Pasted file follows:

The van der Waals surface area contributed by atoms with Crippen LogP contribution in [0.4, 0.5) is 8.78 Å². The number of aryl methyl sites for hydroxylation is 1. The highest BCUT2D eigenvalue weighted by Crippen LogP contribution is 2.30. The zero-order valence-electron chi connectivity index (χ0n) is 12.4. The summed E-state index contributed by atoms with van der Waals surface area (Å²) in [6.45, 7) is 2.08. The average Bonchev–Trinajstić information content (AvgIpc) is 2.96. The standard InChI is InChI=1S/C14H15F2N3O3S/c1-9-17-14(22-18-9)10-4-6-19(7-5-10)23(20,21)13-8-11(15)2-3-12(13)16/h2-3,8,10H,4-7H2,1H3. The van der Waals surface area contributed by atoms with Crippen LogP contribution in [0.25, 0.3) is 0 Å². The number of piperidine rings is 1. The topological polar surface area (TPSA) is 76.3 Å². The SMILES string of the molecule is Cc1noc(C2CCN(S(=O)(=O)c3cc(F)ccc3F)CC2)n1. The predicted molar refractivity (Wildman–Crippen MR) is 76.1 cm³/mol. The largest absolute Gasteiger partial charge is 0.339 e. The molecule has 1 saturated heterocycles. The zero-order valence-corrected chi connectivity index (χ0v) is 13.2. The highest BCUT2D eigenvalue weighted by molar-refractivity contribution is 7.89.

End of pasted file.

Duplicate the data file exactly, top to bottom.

The van der Waals surface area contributed by atoms with Crippen LogP contribution in [0.4, 0.5) is 8.78 Å². The number of aryl methyl sites for hydroxylation is 1. The highest BCUT2D eigenvalue weighted by Crippen LogP contribution is 2.30. The zero-order valence-electron chi connectivity index (χ0n) is 12.4. The summed E-state index contributed by atoms with van der Waals surface area (Å²) in [6.45, 7) is 2.08. The average Bonchev–Trinajstić information content (AvgIpc) is 2.96. The standard InChI is InChI=1S/C14H15F2N3O3S/c1-9-17-14(22-18-9)10-4-6-19(7-5-10)23(20,21)13-8-11(15)2-3-12(13)16/h2-3,8,10H,4-7H2,1H3. The van der Waals surface area contributed by atoms with Crippen LogP contribution in [0.25, 0.3) is 0 Å². The number of piperidine rings is 1. The topological polar surface area (TPSA) is 76.3 Å². The SMILES string of the molecule is Cc1noc(C2CCN(S(=O)(=O)c3cc(F)ccc3F)CC2)n1. The predicted molar refractivity (Wildman–Crippen MR) is 76.1 cm³/mol. The largest absolute Gasteiger partial charge is 0.339 e. The molecule has 1 saturated heterocycles. The zero-order valence-corrected chi connectivity index (χ0v) is 13.2. The highest BCUT2D eigenvalue weighted by molar-refractivity contribution is 7.89.